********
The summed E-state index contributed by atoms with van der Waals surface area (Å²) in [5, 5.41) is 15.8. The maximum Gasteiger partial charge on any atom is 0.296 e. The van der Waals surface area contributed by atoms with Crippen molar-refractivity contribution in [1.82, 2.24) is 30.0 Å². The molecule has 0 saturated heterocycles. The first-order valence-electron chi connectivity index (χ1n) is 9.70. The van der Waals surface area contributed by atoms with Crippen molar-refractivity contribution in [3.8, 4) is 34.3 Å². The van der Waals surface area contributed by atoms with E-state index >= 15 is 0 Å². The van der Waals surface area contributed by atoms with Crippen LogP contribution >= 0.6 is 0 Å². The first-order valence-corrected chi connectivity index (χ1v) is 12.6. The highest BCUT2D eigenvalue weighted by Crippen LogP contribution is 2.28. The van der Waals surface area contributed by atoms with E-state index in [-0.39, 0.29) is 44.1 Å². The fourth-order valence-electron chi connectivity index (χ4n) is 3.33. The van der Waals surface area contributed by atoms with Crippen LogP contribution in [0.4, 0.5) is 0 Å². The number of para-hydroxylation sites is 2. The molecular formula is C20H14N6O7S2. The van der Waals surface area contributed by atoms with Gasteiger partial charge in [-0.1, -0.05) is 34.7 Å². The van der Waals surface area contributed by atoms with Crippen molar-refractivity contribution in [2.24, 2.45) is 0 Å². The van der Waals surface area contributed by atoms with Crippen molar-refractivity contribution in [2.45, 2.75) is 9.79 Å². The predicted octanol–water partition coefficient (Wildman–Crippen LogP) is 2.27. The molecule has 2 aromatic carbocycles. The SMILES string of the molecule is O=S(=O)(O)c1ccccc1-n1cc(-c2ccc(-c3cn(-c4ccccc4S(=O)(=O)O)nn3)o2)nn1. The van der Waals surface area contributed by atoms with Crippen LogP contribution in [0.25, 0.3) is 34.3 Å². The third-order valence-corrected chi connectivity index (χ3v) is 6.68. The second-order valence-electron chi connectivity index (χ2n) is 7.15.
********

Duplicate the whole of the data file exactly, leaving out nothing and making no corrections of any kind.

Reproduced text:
The summed E-state index contributed by atoms with van der Waals surface area (Å²) in [5, 5.41) is 15.8. The maximum Gasteiger partial charge on any atom is 0.296 e. The van der Waals surface area contributed by atoms with Crippen molar-refractivity contribution in [1.82, 2.24) is 30.0 Å². The molecule has 0 saturated heterocycles. The first-order valence-electron chi connectivity index (χ1n) is 9.70. The van der Waals surface area contributed by atoms with Crippen molar-refractivity contribution in [3.8, 4) is 34.3 Å². The van der Waals surface area contributed by atoms with E-state index >= 15 is 0 Å². The van der Waals surface area contributed by atoms with Crippen LogP contribution >= 0.6 is 0 Å². The first-order valence-corrected chi connectivity index (χ1v) is 12.6. The highest BCUT2D eigenvalue weighted by Crippen LogP contribution is 2.28. The van der Waals surface area contributed by atoms with E-state index in [-0.39, 0.29) is 44.1 Å². The fourth-order valence-electron chi connectivity index (χ4n) is 3.33. The van der Waals surface area contributed by atoms with Crippen LogP contribution in [0.4, 0.5) is 0 Å². The number of para-hydroxylation sites is 2. The molecular formula is C20H14N6O7S2. The van der Waals surface area contributed by atoms with Gasteiger partial charge in [-0.1, -0.05) is 34.7 Å². The van der Waals surface area contributed by atoms with Crippen molar-refractivity contribution in [2.24, 2.45) is 0 Å². The van der Waals surface area contributed by atoms with Crippen molar-refractivity contribution in [2.45, 2.75) is 9.79 Å². The predicted octanol–water partition coefficient (Wildman–Crippen LogP) is 2.27. The molecule has 2 aromatic carbocycles. The SMILES string of the molecule is O=S(=O)(O)c1ccccc1-n1cc(-c2ccc(-c3cn(-c4ccccc4S(=O)(=O)O)nn3)o2)nn1. The van der Waals surface area contributed by atoms with Crippen LogP contribution in [0.25, 0.3) is 34.3 Å². The third-order valence-corrected chi connectivity index (χ3v) is 6.68. The second-order valence-electron chi connectivity index (χ2n) is 7.15.